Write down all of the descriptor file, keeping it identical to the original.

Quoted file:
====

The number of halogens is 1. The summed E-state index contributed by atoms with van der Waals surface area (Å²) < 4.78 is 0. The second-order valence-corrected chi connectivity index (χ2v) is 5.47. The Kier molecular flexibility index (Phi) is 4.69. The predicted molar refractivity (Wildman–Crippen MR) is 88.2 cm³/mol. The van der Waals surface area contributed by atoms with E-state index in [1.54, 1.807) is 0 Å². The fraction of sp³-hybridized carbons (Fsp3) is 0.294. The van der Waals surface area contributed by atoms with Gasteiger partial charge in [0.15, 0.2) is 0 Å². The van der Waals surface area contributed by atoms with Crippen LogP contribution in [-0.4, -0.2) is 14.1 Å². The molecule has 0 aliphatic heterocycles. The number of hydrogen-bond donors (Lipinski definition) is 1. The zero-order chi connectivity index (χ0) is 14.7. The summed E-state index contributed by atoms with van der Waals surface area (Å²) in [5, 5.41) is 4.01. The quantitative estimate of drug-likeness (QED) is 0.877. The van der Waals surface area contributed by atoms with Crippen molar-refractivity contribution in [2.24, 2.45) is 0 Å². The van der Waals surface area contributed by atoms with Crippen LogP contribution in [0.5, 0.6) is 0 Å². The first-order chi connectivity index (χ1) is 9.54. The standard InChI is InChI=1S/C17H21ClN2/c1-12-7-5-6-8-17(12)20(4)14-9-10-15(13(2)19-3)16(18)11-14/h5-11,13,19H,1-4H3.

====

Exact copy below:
The number of halogens is 1. The summed E-state index contributed by atoms with van der Waals surface area (Å²) < 4.78 is 0. The second-order valence-corrected chi connectivity index (χ2v) is 5.47. The Kier molecular flexibility index (Phi) is 4.69. The predicted molar refractivity (Wildman–Crippen MR) is 88.2 cm³/mol. The van der Waals surface area contributed by atoms with E-state index in [1.54, 1.807) is 0 Å². The fraction of sp³-hybridized carbons (Fsp3) is 0.294. The van der Waals surface area contributed by atoms with Gasteiger partial charge in [0.15, 0.2) is 0 Å². The van der Waals surface area contributed by atoms with Crippen LogP contribution in [-0.4, -0.2) is 14.1 Å². The molecule has 0 aliphatic heterocycles. The number of hydrogen-bond donors (Lipinski definition) is 1. The zero-order chi connectivity index (χ0) is 14.7. The summed E-state index contributed by atoms with van der Waals surface area (Å²) in [5, 5.41) is 4.01. The quantitative estimate of drug-likeness (QED) is 0.877. The van der Waals surface area contributed by atoms with Crippen molar-refractivity contribution in [2.24, 2.45) is 0 Å². The van der Waals surface area contributed by atoms with Crippen LogP contribution in [0.5, 0.6) is 0 Å². The first-order chi connectivity index (χ1) is 9.54. The standard InChI is InChI=1S/C17H21ClN2/c1-12-7-5-6-8-17(12)20(4)14-9-10-15(13(2)19-3)16(18)11-14/h5-11,13,19H,1-4H3.